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5 Great Things About Pointed-Toe Shoes

Posted by Christine Reicker on

I'll just get to the point, (pun intended--please forgive me), so here we go:

1. Your legs look longer.

Shoes usually have either a pointed-toe, a round toe, or a square toe. When the line of the leg ends with the point of a pointed-toe shoe, the line is extended.
Even flats, when they are pointed-toe, make your legs look longer. My personal favorite--kitten heels, with their thin but low heel make your legs look longer.
If you don’t know what kitten heels are, they are women’s shoes with a very low heel, but the heel is thin, almost like a stiletto, but the heel curves inward, which is a classic “kitten heel.”

ic: a gorgeous kitten heel shoe

 

Some women dislike kitten heels, but this point of view I don’t understand. Kitten heels are like flats and high-heels combined: the best of both worlds. Because they are low-heeled, you can run around in them all day or stand in them all night—comfortably—something not easily accomplished with a heel higher than even two inches. Plus, the style can be elegant or casual. Most kitten heels are also pointed-toe, so they lengthen the leg, and did I mention you can run around in them?

2. Pointed-toe shoes are sexy.

I never even thought of my pointed-toe shoes as being sexy. When my (now ex) boyfriend and I first started dating, he looked down at the pointed-toe flats that I was wearing and asked, “Do you know men find shoes like that (i.e., pointed-toe shoes) sexy?” No, I didn’t. Like most women, I thought that men found only high-heeled shoes sexy. Who knew?

Did I tell you about kitten heels? Oh, yes, I did above. They are sexy, too.

Round-toe shoes, whether they are flats or pumps, are “softer” than a pointed-toe shoe. Round things do not have edges or angles; they have curves. Perhaps a round-toe platform pump with a five-inch heel is sexy, but not as sexy (or fierce!) as a pointed-toe shoe with a lower heel.

3. They denote power.

Pointed objects can be sharp (like a knife), or have angles (like a triangle or square). Angles, points, and sharp objects are sometimes to be avoided lest getting hurt. Conversely, round objects, inherently curved, cannot cut or poke.

A round-toe shoe is soft and feminine, and while a pointed-toe shoe is equally feminine, the point somehow denotes that the wearer means business.

As for squared-toe shoes, well, square toes are blunt. Even when there’s a bow on top of the shoe, square-toes shoes look practical. A high-heeled, square-toe boot looks practical when compared to a pointed-toe boot, even if it has a lower heel.  Have you noticed that square-toed boots and shoes often have a chunky heel? Practicality. Sometimes a girl needs to be practical, or that’s her style. Nothing wrong with that.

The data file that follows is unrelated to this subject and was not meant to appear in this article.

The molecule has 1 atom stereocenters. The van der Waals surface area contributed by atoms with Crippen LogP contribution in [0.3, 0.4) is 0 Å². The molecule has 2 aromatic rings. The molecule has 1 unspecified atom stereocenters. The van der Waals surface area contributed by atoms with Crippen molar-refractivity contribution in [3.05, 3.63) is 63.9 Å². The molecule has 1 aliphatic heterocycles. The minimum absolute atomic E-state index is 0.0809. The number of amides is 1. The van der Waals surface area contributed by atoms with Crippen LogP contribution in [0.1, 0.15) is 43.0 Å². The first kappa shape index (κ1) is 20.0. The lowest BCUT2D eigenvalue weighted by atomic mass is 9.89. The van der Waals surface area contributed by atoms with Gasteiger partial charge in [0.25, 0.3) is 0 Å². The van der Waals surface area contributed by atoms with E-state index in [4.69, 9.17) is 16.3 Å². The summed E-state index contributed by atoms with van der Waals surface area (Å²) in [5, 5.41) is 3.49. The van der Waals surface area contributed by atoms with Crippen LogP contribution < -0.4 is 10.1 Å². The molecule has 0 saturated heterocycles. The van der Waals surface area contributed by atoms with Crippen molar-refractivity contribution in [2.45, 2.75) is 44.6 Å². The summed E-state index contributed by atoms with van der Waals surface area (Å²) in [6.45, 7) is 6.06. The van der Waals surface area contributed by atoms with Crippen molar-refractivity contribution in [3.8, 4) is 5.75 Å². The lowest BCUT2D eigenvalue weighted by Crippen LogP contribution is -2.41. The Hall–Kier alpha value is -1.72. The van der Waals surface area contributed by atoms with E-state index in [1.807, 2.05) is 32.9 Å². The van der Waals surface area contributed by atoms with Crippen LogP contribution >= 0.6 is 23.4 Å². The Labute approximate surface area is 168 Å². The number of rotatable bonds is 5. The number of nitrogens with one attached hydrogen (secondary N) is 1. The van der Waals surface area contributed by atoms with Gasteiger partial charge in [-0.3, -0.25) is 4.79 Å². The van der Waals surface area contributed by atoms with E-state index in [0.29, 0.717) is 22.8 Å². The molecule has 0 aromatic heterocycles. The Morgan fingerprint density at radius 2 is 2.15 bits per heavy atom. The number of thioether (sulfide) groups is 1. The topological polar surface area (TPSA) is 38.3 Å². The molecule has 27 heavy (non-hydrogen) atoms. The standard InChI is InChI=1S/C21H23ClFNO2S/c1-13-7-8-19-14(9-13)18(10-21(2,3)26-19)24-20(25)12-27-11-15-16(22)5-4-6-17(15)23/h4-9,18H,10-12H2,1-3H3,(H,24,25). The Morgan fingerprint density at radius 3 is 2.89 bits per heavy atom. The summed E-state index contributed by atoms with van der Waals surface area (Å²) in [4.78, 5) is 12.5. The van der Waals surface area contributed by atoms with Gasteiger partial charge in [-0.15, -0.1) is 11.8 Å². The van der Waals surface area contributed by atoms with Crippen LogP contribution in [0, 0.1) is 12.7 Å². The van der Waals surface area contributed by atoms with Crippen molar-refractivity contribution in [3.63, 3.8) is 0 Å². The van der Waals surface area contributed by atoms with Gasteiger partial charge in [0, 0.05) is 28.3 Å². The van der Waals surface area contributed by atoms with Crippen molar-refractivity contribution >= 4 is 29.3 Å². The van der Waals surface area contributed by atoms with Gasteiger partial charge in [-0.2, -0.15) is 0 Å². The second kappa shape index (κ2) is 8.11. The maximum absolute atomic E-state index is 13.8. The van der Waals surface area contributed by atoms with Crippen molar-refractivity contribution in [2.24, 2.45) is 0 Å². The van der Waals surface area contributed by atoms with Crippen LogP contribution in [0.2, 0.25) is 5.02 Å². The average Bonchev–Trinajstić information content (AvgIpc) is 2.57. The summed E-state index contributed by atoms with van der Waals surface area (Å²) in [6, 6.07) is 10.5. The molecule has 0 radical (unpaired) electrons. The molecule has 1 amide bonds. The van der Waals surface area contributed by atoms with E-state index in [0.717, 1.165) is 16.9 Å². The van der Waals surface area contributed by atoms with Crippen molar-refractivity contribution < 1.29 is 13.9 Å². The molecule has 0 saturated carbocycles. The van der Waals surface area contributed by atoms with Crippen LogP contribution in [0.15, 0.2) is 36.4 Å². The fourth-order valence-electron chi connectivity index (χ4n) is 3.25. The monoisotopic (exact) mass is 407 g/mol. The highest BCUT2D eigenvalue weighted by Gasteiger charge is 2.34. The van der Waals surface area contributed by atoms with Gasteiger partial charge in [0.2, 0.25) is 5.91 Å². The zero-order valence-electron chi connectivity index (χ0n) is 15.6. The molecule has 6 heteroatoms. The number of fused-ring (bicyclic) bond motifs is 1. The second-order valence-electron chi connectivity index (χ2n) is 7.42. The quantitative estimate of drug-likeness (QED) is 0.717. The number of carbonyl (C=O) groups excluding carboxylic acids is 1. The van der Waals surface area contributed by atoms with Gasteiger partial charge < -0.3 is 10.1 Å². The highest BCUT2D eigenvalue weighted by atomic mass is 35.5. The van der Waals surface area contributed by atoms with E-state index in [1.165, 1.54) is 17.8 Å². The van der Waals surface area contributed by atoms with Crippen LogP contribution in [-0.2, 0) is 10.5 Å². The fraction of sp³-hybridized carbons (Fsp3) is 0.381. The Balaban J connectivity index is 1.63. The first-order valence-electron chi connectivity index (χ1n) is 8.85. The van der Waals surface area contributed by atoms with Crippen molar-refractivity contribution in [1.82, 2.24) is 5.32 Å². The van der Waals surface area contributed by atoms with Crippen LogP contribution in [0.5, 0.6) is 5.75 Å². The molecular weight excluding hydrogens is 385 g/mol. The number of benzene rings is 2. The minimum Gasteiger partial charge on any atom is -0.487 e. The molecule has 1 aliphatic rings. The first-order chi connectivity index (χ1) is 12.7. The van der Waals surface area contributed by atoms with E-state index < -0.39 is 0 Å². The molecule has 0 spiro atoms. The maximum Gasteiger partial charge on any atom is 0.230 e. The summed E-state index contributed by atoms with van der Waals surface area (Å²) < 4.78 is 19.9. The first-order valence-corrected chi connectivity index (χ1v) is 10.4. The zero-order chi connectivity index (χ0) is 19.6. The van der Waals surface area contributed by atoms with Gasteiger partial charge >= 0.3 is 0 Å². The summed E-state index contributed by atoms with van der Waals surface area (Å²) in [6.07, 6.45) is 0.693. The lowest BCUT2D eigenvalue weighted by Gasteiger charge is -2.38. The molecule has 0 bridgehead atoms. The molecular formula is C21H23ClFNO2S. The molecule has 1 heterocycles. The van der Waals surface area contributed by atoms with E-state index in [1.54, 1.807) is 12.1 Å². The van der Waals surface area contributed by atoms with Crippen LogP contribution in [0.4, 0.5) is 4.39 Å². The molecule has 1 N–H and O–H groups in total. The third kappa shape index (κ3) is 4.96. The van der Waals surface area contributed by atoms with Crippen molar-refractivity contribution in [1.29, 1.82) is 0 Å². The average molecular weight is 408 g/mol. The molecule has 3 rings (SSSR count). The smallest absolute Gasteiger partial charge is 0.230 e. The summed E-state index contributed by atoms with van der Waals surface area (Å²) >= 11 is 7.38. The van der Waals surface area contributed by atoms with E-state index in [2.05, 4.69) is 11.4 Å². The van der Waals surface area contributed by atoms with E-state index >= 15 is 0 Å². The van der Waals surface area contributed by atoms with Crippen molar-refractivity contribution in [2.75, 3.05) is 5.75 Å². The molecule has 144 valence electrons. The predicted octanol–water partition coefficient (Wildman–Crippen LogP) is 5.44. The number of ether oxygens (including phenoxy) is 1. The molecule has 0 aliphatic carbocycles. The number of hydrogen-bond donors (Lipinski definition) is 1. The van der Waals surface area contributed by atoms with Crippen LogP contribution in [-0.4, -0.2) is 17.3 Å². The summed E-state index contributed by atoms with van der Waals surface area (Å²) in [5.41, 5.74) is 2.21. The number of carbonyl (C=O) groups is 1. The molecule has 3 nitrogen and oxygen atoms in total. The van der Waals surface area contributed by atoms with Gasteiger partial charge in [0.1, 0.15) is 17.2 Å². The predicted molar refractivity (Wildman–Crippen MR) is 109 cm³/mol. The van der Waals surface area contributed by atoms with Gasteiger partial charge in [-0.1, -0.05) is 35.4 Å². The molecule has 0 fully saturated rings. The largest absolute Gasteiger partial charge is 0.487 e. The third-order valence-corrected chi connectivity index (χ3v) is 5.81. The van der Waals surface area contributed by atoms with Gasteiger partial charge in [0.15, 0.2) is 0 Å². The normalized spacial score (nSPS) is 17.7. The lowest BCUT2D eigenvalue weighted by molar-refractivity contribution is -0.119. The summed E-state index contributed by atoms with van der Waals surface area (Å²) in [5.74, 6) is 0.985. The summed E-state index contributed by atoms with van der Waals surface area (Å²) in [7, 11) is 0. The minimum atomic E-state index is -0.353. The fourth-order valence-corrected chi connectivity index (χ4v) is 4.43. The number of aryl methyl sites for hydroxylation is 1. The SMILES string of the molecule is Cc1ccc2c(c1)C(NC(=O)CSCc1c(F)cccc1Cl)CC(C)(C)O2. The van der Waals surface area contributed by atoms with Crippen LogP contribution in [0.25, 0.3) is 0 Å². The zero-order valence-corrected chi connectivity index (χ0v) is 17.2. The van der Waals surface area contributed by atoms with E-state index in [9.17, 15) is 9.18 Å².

That's not to say a squared-to shoe cannot be stylish. Au contraire. The square-toed pumps by Roger Vivier worn by Catherine Deneuve n the film Belle de Jour  are considered very fashionable and are copied by designers today. 

4. They look dressy, elegant.

While a round- or square-toed shoe can certainly be dressy and elegant (velvet loafers, crystal ornamentation across the toe area on a round-toed shoe), the shoe with the pointed-toe will be the most elegant. Again, it has to do with lines.

5. They can be/are comfortable.

Comfort with any type of shoe has a lot to do with wearing the correct size. One would think this goes without saying, but I have heard of women who wear shoes a size smaller than they should so that people would not think she has big feet. This boggles my mind. First, tight shoes hurt, and sore feet usually result in crankiness and a bad mood. Second, a person’s feet are as big as they are—cramming them into a small shoe does not make them smaller. Which brings me to my third point—foot problems. As long as the fit is correct for your foot, and barring any foot problems, pointed-toe shoes should be comfortable. But foot problems might develop from wearing shoes that are too small.  

I am not a saint when it comes to avoiding ill-fitting shoes. When I was much an undergrad, I coveted a pair of pointed-toe shoes that were almost out of stock—they were only available in a narrow width. Even though I wore a medium width, I bought them anyway. They had a high vamp, which is not often seen except in shoes from the 1940’s. They resurfaced again in the 80's. I adored shoes with high vamps.

ic: A 1940's pump with a high vamp

 

With every step I took, I could feel the bones across the widest part of my foot crunching together. Because I wore them so often, they eventually stretched out. Hey, I was 20 years old, my feet were young, and I didn’t care. I wanted to wear those shoes, and wear them I did--until they fell apart from old age. I don’t recommend doing this.

Can you think of any other advantages of pointed-toe shoes? I’d love to hear from you. 

 

Photos:

Featured silver shoe by Badgley Mischka

Blue kitten heel with ornamentation by Badgley Mischka

Red 1940's pump via https://glamourdaze.com

 

 

 

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